Ndeye Fatou Kane, Feminist, PhD student

Dr.Selly Ba, Feminist, Sociologist

Fatou Warkha Sambe, Journalist, Co-ordinator of the RFS

Coumba Ba, Feminist

Ndeye Khady Babou Co-coordinator of the RFS

Mamyto Nakamura, Director, President of JigeenRek Louga

Amina Seck author, Screenwriter

Eva Rassoul, Journalist, communicator

Fatimata Diallo Teacher, Author

Astou fall Gueye, Teacher-Researcher

Dieynaba Famanta, Communicator

Adama Pouye, Feminist, media librarian and communicator

Aicha Manga, Feminist, human rights defender

Sabé Wane, Jurist 

Wasso Tounkara, Feminist, trainer in creative activism

Awa Seck, Designer, President GANAI

Dieynaba Diémé, Jurist, African Feminist Institute

Woppa Diallo, Legal specialist in human rights, gender and education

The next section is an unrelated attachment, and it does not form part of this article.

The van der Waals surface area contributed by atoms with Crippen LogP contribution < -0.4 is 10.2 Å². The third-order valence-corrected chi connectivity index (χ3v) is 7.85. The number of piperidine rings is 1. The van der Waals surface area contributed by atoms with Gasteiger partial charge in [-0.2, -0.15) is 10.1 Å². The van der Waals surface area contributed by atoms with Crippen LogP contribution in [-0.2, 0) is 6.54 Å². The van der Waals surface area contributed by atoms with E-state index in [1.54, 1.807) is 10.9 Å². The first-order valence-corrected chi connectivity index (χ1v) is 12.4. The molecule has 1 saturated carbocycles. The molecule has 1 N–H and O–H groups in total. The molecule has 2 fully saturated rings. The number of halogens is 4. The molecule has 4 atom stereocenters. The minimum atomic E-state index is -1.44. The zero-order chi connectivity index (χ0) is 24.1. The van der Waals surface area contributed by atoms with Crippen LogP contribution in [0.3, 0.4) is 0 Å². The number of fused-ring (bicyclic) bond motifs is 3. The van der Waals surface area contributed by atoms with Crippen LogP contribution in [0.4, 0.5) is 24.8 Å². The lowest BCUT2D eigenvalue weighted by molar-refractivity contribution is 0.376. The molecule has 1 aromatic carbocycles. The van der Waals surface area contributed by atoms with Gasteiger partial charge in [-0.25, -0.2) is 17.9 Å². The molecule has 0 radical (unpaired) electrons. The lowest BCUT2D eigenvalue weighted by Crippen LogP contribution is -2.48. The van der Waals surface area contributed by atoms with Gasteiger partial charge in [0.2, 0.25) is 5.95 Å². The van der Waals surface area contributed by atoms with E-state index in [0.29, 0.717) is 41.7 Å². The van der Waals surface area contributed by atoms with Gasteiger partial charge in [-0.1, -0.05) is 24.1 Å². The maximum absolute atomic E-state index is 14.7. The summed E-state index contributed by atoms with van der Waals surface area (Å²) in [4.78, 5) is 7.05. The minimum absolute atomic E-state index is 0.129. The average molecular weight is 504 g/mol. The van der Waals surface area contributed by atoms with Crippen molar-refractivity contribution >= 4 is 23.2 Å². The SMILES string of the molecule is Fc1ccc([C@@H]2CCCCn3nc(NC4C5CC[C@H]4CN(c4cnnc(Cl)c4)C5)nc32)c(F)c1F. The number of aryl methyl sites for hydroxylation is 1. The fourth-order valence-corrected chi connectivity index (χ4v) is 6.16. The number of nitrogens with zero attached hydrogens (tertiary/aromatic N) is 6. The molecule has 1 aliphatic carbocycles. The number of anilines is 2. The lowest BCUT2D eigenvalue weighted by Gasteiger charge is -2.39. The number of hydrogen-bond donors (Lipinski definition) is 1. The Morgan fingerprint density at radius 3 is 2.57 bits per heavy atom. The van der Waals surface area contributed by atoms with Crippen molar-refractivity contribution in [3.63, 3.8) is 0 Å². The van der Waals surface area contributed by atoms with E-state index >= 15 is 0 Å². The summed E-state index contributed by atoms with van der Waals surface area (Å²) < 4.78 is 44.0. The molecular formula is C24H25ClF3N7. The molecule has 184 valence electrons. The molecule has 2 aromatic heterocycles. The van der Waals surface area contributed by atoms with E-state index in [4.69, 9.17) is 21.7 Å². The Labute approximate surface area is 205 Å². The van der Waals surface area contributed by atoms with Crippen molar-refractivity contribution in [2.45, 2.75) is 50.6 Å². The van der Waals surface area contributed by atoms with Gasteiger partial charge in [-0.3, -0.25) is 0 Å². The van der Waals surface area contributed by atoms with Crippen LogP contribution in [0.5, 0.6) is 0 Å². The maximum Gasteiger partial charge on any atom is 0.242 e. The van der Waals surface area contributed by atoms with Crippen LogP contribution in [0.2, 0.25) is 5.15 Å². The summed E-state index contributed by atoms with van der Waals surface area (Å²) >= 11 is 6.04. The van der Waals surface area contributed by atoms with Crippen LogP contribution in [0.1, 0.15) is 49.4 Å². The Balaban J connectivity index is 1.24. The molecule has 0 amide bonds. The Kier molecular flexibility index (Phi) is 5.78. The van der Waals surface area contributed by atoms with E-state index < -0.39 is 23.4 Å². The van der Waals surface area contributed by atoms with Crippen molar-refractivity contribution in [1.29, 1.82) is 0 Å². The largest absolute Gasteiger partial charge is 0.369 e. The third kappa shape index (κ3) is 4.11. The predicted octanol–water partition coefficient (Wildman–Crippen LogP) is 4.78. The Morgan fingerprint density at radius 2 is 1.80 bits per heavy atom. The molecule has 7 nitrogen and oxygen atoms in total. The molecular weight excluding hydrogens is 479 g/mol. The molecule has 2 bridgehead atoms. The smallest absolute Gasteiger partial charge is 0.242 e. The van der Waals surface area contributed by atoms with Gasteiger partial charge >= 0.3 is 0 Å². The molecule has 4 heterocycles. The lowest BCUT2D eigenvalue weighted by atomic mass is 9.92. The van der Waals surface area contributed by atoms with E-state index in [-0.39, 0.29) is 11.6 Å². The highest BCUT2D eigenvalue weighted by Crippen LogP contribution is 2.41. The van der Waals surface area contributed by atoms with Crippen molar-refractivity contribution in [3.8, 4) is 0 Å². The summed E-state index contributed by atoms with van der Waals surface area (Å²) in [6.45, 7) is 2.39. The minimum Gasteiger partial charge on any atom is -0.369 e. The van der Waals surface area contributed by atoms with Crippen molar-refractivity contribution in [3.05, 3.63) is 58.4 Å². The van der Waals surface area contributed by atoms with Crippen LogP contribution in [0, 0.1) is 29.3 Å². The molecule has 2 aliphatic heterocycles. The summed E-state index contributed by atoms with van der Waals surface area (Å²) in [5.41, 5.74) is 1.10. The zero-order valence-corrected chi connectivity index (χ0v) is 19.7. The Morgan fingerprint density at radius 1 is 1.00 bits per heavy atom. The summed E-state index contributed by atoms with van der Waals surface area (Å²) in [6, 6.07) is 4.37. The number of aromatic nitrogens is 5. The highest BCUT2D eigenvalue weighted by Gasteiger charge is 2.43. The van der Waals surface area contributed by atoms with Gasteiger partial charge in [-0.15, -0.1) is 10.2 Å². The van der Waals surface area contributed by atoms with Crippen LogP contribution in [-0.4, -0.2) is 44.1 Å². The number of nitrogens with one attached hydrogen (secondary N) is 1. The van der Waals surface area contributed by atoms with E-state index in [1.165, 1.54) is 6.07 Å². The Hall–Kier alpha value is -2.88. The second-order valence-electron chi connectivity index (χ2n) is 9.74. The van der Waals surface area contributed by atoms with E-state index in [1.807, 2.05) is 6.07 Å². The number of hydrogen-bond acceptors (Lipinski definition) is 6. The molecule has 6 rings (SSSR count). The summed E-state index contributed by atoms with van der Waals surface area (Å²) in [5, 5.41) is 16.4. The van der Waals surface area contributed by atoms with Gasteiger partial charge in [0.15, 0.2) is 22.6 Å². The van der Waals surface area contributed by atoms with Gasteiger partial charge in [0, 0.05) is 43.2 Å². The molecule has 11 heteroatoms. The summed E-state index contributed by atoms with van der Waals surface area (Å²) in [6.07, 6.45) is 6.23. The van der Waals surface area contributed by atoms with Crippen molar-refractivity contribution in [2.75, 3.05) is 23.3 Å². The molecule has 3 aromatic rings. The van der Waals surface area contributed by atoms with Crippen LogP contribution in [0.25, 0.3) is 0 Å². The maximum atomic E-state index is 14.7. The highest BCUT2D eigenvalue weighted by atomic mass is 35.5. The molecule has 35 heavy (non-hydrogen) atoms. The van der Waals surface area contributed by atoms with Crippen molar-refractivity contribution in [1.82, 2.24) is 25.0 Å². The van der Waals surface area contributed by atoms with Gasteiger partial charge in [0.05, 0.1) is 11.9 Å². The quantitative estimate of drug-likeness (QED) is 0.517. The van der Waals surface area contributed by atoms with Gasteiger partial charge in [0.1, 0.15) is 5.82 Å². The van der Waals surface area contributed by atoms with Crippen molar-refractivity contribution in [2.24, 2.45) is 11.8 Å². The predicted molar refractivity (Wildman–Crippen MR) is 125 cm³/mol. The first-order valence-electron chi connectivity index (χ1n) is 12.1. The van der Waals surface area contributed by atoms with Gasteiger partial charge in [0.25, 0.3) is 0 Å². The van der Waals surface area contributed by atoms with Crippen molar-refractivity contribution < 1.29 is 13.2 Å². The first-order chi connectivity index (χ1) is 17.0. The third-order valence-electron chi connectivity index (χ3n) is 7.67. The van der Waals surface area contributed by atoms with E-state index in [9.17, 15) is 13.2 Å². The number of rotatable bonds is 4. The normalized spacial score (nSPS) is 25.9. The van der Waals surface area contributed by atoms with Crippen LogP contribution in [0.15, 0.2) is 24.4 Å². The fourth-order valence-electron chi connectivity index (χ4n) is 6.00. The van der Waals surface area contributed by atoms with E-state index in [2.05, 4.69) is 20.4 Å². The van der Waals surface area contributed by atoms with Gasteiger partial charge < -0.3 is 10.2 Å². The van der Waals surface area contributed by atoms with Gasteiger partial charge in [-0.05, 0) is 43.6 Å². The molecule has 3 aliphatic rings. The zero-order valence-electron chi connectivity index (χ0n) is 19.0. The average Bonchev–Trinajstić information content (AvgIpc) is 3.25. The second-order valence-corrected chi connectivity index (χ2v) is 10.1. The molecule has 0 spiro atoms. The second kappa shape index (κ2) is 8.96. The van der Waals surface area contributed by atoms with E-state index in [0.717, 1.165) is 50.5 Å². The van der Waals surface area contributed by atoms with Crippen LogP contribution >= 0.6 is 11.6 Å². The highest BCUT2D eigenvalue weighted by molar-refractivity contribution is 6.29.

Tamara Dieng, Feminist Auto-entrepreneur, African Feminist Institute

Ngoné Sarr, Bajenu Gox

Marième Faye, feminist, Artist-actress

Marina Kabou, Jurist, Dafa Doy Collective

Ndeye Yacine Faye, Communicator, defender of women’s rights

Edith Dibor Faye, Feminist

Seynabou Sy Ndiaye, Feminist, Sociologist

Maimouna Siby, Feminist, Defender of Women’s and Children’s Rights

Khaita Sylla, feminist

Zipporah Ndione, Jurist, Feminist

Dr. Odome Angone, Teacher-researcher

Abdoul Gaye, Engineer

Aminata Libain Mbengue, Radical Feminist

Khadija Tida Dansokho, Teacher

Kaya Sy, Advocacy Coordinator, Feminist

Laïty Fary Ndiaye, Sociologist, Co-founder of the Jama collective

Fatou Kiné Diouf, Designer, Co-founder of the Jama collective

Maimouna Astou Yade, Radical Feminist, Director of JGEN

Amy Sakho, Jurist-Feminist

Gnylane Thiam, Business Manager

Khaira Thiam, Clinical-Psyschologist, Radical Feminist

Dr. Rama Salla Dieng, feminist, academic 

Original text in french: